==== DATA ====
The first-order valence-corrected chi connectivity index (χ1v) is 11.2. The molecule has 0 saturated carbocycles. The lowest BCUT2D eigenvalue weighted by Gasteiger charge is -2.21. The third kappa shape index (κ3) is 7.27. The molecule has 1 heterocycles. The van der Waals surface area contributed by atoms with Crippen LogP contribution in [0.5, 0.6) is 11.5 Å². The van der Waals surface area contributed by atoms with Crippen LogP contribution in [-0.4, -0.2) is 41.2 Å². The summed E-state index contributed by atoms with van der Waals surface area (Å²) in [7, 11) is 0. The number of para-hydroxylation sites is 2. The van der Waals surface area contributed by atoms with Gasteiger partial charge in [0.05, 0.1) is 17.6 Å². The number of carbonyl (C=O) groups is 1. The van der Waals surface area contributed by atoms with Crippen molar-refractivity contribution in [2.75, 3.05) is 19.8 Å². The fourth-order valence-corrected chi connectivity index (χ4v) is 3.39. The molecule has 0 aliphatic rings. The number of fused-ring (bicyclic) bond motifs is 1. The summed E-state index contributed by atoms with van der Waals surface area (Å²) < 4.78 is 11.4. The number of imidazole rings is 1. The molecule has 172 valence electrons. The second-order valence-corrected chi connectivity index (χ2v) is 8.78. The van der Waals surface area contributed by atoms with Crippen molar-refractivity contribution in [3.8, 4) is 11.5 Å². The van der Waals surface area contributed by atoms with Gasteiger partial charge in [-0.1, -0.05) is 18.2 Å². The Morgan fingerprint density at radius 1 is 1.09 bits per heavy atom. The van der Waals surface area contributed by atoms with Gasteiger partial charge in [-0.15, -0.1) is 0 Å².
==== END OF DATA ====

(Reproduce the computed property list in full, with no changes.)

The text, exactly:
The first-order valence-corrected chi connectivity index (χ1v) is 11.2. The molecule has 0 saturated carbocycles. The lowest BCUT2D eigenvalue weighted by Gasteiger charge is -2.21. The third kappa shape index (κ3) is 7.27. The molecule has 1 heterocycles. The van der Waals surface area contributed by atoms with Crippen LogP contribution in [0.5, 0.6) is 11.5 Å². The van der Waals surface area contributed by atoms with Crippen LogP contribution in [-0.4, -0.2) is 41.2 Å². The summed E-state index contributed by atoms with van der Waals surface area (Å²) in [7, 11) is 0. The number of para-hydroxylation sites is 2. The van der Waals surface area contributed by atoms with Gasteiger partial charge in [0.05, 0.1) is 17.6 Å². The number of carbonyl (C=O) groups is 1. The van der Waals surface area contributed by atoms with Crippen molar-refractivity contribution in [2.75, 3.05) is 19.8 Å². The fourth-order valence-corrected chi connectivity index (χ4v) is 3.39. The molecule has 0 aliphatic rings. The number of fused-ring (bicyclic) bond motifs is 1. The summed E-state index contributed by atoms with van der Waals surface area (Å²) < 4.78 is 11.4. The number of imidazole rings is 1. The molecule has 172 valence electrons. The second-order valence-corrected chi connectivity index (χ2v) is 8.78. The van der Waals surface area contributed by atoms with Crippen molar-refractivity contribution in [3.8, 4) is 11.5 Å². The van der Waals surface area contributed by atoms with Gasteiger partial charge in [-0.1, -0.05) is 18.2 Å². The Morgan fingerprint density at radius 1 is 1.09 bits per heavy atom. The van der Waals surface area contributed by atoms with Gasteiger partial charge in [-0.15, -0.1) is 0 Å².